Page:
Mickey made it BIG!. While these guys just coexisted, yet there were hundreds of cartoons that bore their name.  Did I say bore? If you ever saw one of their cartoons, you’d understand what that word really means!  And their names are sort of hilariously understated.  With the exception of one pussycat called, the “Countess” and her fellow feline, a Tom, (That’s one common name they missed) called “Waffles”, the rest of the characters have names that redefine ordinary.  Would to believe “Don Dog,” “Mike Monkey,” “Max Fox,” “Buddy Bear,”and talk about close, but no cigar, “Milton Mouse”?

  So what interested me about these characters?  Simple!  This amazing series of beautiful dolls!  These are of top notch Quality, every bit as nice as Steiff, and they go on and on.  I’ve seen many more, including a rabbit that looks as much like Oswald, as Milton looks like Mickey.  And I’ve rarely seen one, be it dog, or bear, or fox, or monkey, whose seller, or “I’d never part with this treasure” owner, wasn’t convinced that it was Mickey.
         Far away, in the other upper right-hand corner of the wall, is another showcase that is somewhat overlooked, a place to squeeze in something that can’t fit in elsewhere.  Soon after we moved up here, I was driving down a side street in Manhattan, when, suddenly, I spotted a Big Jiggs, like this one, in the window of a dry cleaners!  I slammed on the brakes, found an illegal parking place, and ran inside.  Did they take me to the cleaners?  No!  They sold it to me, gladly, for twenty dollars.  It wasn’t in great shape, but I was glad to get it, the first one I’d ever seen.  Years later, the one in this picture came along, complete with Maggie.  I couldn’t resist it!  The condition was fantastic!  These dolls are, most likely, from the early 1940s. That’s Maggie's original jewelry, and rather dainty rolling pin.

What could be more incongruous than sharing this case with Little Nemo?  Here’s the very early Nemo bell toy, we’ve seen, before, and a large composition nodder of Flip.  On the wall, is a Tuck Valentine of Little Nemo, who has had much better dreams than this.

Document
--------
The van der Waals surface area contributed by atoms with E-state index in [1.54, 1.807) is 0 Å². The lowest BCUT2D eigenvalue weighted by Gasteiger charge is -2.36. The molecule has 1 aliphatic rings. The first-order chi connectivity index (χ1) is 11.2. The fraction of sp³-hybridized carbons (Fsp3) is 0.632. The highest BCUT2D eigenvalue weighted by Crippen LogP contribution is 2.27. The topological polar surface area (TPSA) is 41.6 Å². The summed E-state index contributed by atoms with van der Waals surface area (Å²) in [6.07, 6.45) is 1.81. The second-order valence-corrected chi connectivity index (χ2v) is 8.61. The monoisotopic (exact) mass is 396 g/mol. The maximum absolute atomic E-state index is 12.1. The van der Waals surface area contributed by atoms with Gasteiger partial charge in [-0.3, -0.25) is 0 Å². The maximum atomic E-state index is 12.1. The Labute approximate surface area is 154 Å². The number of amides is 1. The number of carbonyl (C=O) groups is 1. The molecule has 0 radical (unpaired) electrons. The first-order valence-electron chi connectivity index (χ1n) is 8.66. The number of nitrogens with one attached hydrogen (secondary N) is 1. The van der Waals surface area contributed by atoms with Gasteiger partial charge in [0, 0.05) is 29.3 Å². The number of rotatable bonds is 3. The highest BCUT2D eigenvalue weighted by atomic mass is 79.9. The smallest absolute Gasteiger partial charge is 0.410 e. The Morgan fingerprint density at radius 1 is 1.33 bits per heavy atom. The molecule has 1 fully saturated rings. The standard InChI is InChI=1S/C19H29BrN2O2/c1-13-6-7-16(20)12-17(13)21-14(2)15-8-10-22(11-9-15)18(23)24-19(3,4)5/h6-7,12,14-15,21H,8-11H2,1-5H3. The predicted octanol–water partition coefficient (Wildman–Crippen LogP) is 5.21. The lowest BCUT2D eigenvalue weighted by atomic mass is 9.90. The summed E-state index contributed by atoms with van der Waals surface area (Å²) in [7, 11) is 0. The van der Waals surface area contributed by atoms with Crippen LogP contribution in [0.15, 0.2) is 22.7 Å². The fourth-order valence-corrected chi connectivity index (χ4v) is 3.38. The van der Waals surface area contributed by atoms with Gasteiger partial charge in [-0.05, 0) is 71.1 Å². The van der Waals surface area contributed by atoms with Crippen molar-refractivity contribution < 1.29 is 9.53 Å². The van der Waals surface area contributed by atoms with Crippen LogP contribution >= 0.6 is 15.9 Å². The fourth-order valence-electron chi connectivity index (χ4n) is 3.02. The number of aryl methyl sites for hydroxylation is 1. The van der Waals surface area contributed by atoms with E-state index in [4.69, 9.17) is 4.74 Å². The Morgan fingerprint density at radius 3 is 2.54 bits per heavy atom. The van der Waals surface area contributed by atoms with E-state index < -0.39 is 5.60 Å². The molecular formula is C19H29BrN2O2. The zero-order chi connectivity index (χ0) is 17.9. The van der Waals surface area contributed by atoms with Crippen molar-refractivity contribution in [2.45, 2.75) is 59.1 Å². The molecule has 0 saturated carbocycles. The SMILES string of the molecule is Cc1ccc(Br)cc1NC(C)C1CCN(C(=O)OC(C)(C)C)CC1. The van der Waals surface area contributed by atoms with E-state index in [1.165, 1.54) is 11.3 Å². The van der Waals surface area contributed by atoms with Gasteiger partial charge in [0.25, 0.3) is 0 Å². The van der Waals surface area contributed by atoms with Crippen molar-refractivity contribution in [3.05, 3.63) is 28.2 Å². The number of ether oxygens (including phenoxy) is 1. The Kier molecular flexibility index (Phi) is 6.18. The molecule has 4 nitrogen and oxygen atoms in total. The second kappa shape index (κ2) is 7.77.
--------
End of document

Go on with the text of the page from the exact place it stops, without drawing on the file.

And last of all, we come to a more exciting showcase, one that is full of many "Firsts".  It contains the first Mickey Mouse toy, two of them.  And my first Mickey, the cast iron Bank I found at the Paris Flea Market, in 1958, the very object that started this collection.  The rest is all the early wood jointed dolls, in all their sizes and variations, as well as other early Mickey treasures, all of which are color coordinated.  That color, in this case, is red. 
          On the far left, is a miniature papier mache display figure of Mickey, made by Old King Cole Display. On either side of the cast iron bank, are two Composition dolls by Ideal.  The one on the right, was my second Mickey.  This case is full of history.  There is a delightful perfume atomizer in the middle.  His face is metal.  His body’s porcelain.  His ears are tin.  And the back of his head is a rubber squeeze bulb that sprays the perfume out of a brass fitting, under his nose.  His pose is spritely, and delightful.  His arms and legs are thin and delicate.  This precious trifle is a mini masterpiece of great magnificence.